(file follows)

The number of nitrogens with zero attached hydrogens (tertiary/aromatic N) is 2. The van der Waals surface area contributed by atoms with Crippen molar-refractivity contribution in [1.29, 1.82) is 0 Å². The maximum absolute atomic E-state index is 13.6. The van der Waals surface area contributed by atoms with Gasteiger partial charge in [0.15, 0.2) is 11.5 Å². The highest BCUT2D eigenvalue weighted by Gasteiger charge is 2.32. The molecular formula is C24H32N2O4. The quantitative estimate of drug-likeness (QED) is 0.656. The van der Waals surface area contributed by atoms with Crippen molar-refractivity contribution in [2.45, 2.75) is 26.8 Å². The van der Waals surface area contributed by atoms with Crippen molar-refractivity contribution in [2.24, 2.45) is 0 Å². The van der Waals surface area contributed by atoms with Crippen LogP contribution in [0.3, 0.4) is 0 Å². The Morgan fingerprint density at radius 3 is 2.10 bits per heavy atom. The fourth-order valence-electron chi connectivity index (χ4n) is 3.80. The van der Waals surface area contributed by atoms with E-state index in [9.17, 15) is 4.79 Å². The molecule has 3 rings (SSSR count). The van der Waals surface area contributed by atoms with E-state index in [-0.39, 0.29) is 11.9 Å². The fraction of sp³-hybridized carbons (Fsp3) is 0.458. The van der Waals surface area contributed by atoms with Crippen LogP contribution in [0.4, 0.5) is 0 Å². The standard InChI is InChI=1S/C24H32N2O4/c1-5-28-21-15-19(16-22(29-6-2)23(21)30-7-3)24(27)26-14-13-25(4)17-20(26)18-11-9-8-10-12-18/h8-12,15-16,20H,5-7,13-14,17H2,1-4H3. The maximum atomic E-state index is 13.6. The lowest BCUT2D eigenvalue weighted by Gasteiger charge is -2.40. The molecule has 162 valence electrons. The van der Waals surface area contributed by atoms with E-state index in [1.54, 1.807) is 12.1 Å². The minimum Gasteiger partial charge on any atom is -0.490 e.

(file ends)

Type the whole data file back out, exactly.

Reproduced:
The number of nitrogens with zero attached hydrogens (tertiary/aromatic N) is 2. The van der Waals surface area contributed by atoms with Crippen molar-refractivity contribution in [1.29, 1.82) is 0 Å². The maximum absolute atomic E-state index is 13.6. The van der Waals surface area contributed by atoms with Gasteiger partial charge in [0.15, 0.2) is 11.5 Å². The highest BCUT2D eigenvalue weighted by Gasteiger charge is 2.32. The molecular formula is C24H32N2O4. The quantitative estimate of drug-likeness (QED) is 0.656. The van der Waals surface area contributed by atoms with Crippen molar-refractivity contribution in [2.45, 2.75) is 26.8 Å². The van der Waals surface area contributed by atoms with Crippen molar-refractivity contribution in [2.24, 2.45) is 0 Å². The van der Waals surface area contributed by atoms with Crippen LogP contribution in [0.3, 0.4) is 0 Å². The Morgan fingerprint density at radius 3 is 2.10 bits per heavy atom. The fourth-order valence-electron chi connectivity index (χ4n) is 3.80. The van der Waals surface area contributed by atoms with E-state index in [9.17, 15) is 4.79 Å². The molecule has 3 rings (SSSR count). The van der Waals surface area contributed by atoms with E-state index in [-0.39, 0.29) is 11.9 Å². The fraction of sp³-hybridized carbons (Fsp3) is 0.458. The van der Waals surface area contributed by atoms with Crippen LogP contribution in [0.4, 0.5) is 0 Å². The standard InChI is InChI=1S/C24H32N2O4/c1-5-28-21-15-19(16-22(29-6-2)23(21)30-7-3)24(27)26-14-13-25(4)17-20(26)18-11-9-8-10-12-18/h8-12,15-16,20H,5-7,13-14,17H2,1-4H3. The maximum atomic E-state index is 13.6. The lowest BCUT2D eigenvalue weighted by Gasteiger charge is -2.40. The molecule has 162 valence electrons. The van der Waals surface area contributed by atoms with E-state index in [1.54, 1.807) is 12.1 Å². The minimum Gasteiger partial charge on any atom is -0.490 e.